Resistance to the I-69 project has always been strong in Bloomington, IN, and supporters of the initiative are quick to dismiss Bloomington as 'not representative of Indiana', what with it being a bastion of liberal thought and student activists and former hippies, and all that.
Tonight they held the first public hearing on the project at Martinsville High School in Martinsville, IN, which in general is a highly conservative, G.O.P.-all-the-way kind of town. There were plenty of 'My Man Mitch' signs in people's yards during the 2004 gubernatorial campaign, so they probably thought it was at least semi-friendly territory, but they were apparently wrong.
The meeting started with a Power Point presentation by a Daniels flunky about the plans for the highway - how many lanes, where the interchanges would be, where the overpasses would be. Not much was said about the highly unpopular decision to make I-69 a toll road - hitting all the commuters that use what's now State Road 37 to travel to Indianapolis or Bloomington with extra daily costs. Mostly it was about 3 alternate plans for the roads crossing 37, and in this example of democracy in the U.S., 2005 edition, the citizens have the power to choose, but they don't get to choose NOT to build I-69, no, they get to choose whether Ennis road will have a cul-de-sac or a Local road connection to frontage roads. Thank you, grandpa, for dodging bullets in Saipan so we can have freedoms like these.
Following the meeting was the 'have your say' bit, where local citizens were allowed 2 minutes to make a statement about the plan or ask specific questions (none of the questions were answered or addressed, I suppose they were 'noted'). A traffic light changed to yellow at 90 seconds and red at 2 minutes to keep people from going over.
The first guy to speak was an elected official they shipped in from Pendleton, IN, which is on I-69 North of Indianapolis. He glowingly spoke of all the economic benefits the Interstate has provided his town. Apparently the Interstate helped them preserve the town as an historic community somehow. He gives it credit for that, anyway. After this guy the Daniels people trucked in spoke, we didn't hear anything positive about I-69 for the rest of the evening.
People were pissed about the toll road decision. They wondered about the impact on air quality (one guy made the observation that "on 'No-Zone' days, we're told not to mow the lawn before 6am, but now you're gonna have thousands of trucks coming through every day?"), and the noise levels. People who owned businesses vented about their frustration that nobody in the government would listen to them. A man 'speaking for the small farmer' questioned the numbers used in the studies supporting I-69, calling them the result of a branch of math called 'Trickonometry' (corny, but better than 'fuzzy math'). An elderly woman who could barely stand up raged (as much as she could) about the government taking away her home. An elderly gentleman outraged at the prospect of losing his home suggested '3000 small lawsuits is better than one class action lawsuit'. Those who did not speak indicated their opposition by strongly applauding those who spoke out against I-69. When asked 'who here opposes I-69', everybody raised their hand. A couple people from C.A.R.R. in Bloomington spoke, but most of the speakers were locals judging by their knowledge of the town.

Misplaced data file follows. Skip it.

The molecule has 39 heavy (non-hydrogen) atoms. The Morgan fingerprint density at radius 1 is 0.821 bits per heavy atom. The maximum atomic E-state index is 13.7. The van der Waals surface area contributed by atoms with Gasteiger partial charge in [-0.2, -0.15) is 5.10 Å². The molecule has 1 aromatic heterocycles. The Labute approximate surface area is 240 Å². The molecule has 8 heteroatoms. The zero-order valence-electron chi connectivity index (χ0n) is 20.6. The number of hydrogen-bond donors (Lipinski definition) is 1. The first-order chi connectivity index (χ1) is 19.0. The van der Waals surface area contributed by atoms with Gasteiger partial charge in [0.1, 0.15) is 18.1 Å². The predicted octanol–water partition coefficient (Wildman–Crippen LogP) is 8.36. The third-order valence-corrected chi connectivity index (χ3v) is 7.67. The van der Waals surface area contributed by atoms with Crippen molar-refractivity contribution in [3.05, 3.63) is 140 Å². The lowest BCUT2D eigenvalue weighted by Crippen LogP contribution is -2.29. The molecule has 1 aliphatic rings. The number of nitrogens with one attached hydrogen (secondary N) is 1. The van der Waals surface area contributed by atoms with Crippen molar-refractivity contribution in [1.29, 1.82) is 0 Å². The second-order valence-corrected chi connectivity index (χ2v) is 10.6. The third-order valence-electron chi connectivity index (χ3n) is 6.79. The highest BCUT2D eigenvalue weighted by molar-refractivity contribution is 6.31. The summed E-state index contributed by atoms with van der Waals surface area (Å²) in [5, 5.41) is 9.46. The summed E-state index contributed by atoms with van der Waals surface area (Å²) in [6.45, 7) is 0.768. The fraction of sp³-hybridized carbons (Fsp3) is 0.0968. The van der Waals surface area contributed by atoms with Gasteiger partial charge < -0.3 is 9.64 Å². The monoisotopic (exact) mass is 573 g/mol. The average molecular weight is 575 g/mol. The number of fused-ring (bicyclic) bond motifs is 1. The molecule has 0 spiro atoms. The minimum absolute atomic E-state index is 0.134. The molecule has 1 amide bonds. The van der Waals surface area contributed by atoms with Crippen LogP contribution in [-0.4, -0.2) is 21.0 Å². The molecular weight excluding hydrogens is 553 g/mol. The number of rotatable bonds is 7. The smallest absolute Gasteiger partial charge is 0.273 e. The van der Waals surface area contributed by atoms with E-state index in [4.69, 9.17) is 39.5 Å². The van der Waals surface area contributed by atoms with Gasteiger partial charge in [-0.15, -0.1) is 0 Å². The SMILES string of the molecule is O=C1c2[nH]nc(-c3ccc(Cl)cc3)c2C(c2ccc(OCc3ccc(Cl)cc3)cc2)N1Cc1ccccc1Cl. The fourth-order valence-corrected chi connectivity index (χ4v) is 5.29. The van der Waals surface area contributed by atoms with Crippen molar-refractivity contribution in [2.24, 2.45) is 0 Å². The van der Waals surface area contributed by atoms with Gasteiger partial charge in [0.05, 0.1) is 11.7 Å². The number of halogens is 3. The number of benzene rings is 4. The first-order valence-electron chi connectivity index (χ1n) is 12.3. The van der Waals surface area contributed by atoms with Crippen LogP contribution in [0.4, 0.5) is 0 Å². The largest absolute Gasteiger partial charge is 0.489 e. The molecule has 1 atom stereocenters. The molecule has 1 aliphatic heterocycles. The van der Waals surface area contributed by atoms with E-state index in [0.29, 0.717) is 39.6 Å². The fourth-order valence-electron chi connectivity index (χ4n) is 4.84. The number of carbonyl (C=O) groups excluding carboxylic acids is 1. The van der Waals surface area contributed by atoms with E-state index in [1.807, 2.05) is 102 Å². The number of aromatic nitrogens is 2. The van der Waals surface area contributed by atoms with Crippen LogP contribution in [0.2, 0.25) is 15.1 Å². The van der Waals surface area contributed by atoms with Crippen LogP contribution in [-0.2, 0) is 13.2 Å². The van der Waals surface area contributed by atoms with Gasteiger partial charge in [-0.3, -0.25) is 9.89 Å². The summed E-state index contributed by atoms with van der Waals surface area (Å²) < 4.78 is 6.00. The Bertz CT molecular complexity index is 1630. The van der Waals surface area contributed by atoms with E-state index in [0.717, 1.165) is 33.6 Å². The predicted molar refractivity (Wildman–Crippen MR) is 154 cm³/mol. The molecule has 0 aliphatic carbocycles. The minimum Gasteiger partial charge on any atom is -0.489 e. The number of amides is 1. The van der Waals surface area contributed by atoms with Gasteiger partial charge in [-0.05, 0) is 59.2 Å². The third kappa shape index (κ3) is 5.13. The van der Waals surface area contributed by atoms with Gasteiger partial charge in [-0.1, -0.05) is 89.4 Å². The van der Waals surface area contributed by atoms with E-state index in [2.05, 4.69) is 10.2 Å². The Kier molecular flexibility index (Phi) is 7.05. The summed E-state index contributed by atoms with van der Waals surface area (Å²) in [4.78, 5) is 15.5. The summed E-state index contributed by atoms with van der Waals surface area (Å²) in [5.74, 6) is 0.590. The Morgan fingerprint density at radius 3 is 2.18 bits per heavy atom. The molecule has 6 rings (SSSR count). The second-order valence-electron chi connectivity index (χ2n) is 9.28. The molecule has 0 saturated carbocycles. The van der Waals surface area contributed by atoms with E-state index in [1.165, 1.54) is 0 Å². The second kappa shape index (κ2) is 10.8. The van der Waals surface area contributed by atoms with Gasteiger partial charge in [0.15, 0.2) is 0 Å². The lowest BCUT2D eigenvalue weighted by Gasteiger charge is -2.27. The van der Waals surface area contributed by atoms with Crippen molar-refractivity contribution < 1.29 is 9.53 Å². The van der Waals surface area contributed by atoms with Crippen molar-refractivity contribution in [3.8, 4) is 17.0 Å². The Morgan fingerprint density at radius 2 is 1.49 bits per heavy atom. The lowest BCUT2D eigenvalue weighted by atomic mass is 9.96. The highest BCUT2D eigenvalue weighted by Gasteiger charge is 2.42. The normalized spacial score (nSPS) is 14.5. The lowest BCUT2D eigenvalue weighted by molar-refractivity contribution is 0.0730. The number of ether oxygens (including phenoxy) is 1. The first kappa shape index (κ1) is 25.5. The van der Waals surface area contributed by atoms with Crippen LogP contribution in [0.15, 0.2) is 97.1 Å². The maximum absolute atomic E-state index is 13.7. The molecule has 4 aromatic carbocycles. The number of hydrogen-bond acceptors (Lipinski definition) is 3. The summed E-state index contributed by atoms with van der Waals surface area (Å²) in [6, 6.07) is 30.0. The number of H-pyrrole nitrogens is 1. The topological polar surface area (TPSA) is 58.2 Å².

After the meeting I was encouraged that there was so much opposition to I-69, even outside of Bloomington, but at the same time I still have the impression the government just doesn't care what anybody thinks about it, or how it will affect them. It seems they've made up their mind this is going to happen no matter what anyone says, kind of like Bush made up his mind we were going to take out Saddam no matter what the facts were or what anybody thought. I'd like to think people could take a stand and stop the big swindle from happening, but I obviously have my doubts.